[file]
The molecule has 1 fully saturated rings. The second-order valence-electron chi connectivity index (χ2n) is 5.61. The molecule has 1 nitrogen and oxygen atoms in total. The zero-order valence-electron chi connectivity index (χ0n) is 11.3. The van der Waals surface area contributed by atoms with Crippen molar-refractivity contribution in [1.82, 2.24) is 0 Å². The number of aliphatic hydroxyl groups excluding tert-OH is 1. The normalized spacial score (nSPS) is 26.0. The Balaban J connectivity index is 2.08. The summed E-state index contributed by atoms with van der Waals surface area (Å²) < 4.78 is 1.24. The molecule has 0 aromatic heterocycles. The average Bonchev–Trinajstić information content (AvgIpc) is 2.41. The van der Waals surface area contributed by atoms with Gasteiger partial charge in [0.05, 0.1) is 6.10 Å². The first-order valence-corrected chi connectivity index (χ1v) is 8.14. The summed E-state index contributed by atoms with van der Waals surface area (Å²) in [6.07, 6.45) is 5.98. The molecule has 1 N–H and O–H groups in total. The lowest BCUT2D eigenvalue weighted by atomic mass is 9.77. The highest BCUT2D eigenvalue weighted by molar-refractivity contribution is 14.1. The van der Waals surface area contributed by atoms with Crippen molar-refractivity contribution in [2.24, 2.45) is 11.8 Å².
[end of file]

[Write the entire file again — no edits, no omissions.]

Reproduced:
The molecule has 1 fully saturated rings. The second-order valence-electron chi connectivity index (χ2n) is 5.61. The molecule has 1 nitrogen and oxygen atoms in total. The zero-order valence-electron chi connectivity index (χ0n) is 11.3. The van der Waals surface area contributed by atoms with Crippen molar-refractivity contribution in [1.82, 2.24) is 0 Å². The number of aliphatic hydroxyl groups excluding tert-OH is 1. The normalized spacial score (nSPS) is 26.0. The Balaban J connectivity index is 2.08. The summed E-state index contributed by atoms with van der Waals surface area (Å²) < 4.78 is 1.24. The molecule has 0 aromatic heterocycles. The average Bonchev–Trinajstić information content (AvgIpc) is 2.41. The van der Waals surface area contributed by atoms with Gasteiger partial charge in [0.05, 0.1) is 6.10 Å². The first-order valence-corrected chi connectivity index (χ1v) is 8.14. The summed E-state index contributed by atoms with van der Waals surface area (Å²) in [6.07, 6.45) is 5.98. The molecule has 1 N–H and O–H groups in total. The lowest BCUT2D eigenvalue weighted by atomic mass is 9.77. The highest BCUT2D eigenvalue weighted by molar-refractivity contribution is 14.1. The van der Waals surface area contributed by atoms with Crippen molar-refractivity contribution in [2.24, 2.45) is 11.8 Å².